Tuesday, December 8, 2015

Breaking Up with Barrett

Breaking Up with Barrett by Katy Regnery
  • Print Length: 177 pages  
  • Simultaneous Device Usage: Unlimited
  • Publisher: Katharine Gilliam Regnery; 1 edition (July 21, 2014)
  • Publication Date: July 21, 2014
  • Sold by: Amazon Digital Services, Inc.
  • Language: English

Emily Edwards, a first-year doctoral student at the University of Pennsylvania, grew up in the gatehouse on the outskirts of Barrett's childhood estate. The daughter of his family's gardener and housekeeper, she was always looking through the window of privilege, but forced to remember her place at the very periphery of the kingdom.

When business partners suggest that a fiancee might soften Barrett's image over business dinners, he approaches Emily for the "job" of fiancee. And while love wasn't necessarily on Barrett's radar, he begins to realize that Emily always has been. But will his take-no-prisoners boardroom tactics work on the heart of the woman he loves?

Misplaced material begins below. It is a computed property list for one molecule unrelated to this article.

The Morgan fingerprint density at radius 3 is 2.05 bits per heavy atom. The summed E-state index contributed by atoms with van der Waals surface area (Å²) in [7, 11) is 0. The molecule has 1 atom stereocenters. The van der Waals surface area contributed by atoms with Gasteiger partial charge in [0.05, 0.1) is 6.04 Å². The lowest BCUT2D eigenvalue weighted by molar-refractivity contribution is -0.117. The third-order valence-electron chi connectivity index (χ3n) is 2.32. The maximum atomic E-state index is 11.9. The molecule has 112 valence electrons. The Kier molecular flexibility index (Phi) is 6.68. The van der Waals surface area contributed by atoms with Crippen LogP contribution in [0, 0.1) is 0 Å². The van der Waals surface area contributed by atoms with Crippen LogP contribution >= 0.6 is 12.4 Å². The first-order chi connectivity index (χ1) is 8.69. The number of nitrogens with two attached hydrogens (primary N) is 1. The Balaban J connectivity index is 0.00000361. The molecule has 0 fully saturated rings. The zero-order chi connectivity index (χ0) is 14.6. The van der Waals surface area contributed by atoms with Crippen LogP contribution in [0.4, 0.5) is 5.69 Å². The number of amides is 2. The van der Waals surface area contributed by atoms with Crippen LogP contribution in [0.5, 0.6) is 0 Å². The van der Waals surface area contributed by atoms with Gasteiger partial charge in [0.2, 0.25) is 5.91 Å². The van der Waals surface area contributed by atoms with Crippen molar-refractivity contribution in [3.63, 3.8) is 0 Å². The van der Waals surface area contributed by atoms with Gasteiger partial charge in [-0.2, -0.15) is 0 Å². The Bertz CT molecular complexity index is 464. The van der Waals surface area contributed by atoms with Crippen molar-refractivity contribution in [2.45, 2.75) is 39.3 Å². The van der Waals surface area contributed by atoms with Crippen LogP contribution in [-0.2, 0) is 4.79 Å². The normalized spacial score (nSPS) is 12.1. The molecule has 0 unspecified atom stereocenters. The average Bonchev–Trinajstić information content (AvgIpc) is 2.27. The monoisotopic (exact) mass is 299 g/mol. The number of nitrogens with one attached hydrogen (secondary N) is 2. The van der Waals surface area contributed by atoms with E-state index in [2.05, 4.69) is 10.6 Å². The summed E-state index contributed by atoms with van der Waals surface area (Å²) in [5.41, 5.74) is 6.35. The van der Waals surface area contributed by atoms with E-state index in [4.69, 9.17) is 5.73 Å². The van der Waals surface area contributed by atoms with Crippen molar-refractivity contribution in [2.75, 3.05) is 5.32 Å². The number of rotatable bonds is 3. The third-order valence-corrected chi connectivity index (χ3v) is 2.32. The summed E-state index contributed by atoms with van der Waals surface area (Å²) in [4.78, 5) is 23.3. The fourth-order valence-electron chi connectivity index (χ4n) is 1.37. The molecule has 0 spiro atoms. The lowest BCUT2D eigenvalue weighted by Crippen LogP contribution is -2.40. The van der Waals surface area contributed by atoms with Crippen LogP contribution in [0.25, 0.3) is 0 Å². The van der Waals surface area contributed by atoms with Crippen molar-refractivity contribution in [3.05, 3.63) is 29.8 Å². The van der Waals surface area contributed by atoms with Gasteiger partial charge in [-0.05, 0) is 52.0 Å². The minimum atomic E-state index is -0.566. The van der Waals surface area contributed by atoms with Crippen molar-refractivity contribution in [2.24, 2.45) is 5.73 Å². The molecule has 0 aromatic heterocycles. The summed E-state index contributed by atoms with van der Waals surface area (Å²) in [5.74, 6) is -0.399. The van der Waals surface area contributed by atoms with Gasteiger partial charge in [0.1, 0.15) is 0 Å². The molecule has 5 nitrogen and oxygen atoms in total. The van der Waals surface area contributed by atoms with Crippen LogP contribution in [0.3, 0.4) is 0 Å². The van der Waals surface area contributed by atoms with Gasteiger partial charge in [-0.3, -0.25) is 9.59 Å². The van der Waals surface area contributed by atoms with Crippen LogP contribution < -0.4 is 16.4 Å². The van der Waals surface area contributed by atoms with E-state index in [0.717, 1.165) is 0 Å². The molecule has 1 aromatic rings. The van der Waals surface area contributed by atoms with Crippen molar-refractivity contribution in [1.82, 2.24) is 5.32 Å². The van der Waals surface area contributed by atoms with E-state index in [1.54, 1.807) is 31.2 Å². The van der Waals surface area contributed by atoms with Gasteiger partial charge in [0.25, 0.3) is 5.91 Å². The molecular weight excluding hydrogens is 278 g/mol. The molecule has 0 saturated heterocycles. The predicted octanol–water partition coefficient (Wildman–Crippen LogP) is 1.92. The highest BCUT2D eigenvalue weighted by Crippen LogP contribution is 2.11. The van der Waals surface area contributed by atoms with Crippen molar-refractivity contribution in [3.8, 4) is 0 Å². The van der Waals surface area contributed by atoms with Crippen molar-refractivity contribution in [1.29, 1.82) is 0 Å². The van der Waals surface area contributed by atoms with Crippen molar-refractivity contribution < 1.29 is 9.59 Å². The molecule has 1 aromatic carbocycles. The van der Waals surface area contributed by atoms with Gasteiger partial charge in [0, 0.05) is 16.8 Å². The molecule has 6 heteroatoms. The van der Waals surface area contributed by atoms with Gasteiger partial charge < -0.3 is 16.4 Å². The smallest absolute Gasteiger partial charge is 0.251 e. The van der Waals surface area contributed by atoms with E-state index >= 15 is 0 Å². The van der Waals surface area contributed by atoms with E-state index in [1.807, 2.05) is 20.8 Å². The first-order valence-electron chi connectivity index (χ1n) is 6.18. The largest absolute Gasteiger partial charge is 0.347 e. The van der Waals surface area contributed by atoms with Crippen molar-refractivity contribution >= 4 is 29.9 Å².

Barrett is a dream guy. His wallet has no limits, and by the end of the book, neither does his heart. He comes across in his business world as a shark, but in his personal life his confidence wavers. He has saved his heart for the heroine in the story, and it is so endearing.

Emily is a down to earth heroine who has always had a crush on Barrett. Unfortunately her social class has kept her from being romantic with him. She always felt like he was out of her league. It doesn't take her long to realize that he shares her affections, and the fake ring on her finger is actually very real, and meant for her.

Plot - The plot is appealing enough, and keeps the story moving along nicely. I couldn't help but think of the movie, "Pretty Woman" while reading it though. It wasn't exactly the same, but close enough to be predictable. I liked the hero enough to keep reading. By the end of the book I shed a few tears, and felt satisfied. The hero has a way with words, and tugs at the heart strings. Every woman needs a Barrett in her life.

The only thing that I couldn't help but feel slightly awkward about is the constant reminder that the hero has known the heroine since the day she was born. He was 8 years old. It is brought up so often that he comes across as being a little too obsessed, and perhaps at times when he shouldn't have been. Like when he was in college and she was 14 (not sure exactly, but something like that), he wanted her -- creepy, and inappropriate. It was so prevalent in the story that it didn't sit well with me and I cringed.

I will probably buy the next book in this series out of curiosity to get to know one of Barrett's brothers. The author writes well enough to give another of her books a try. No huge mistakes in the text, and enjoyable enough.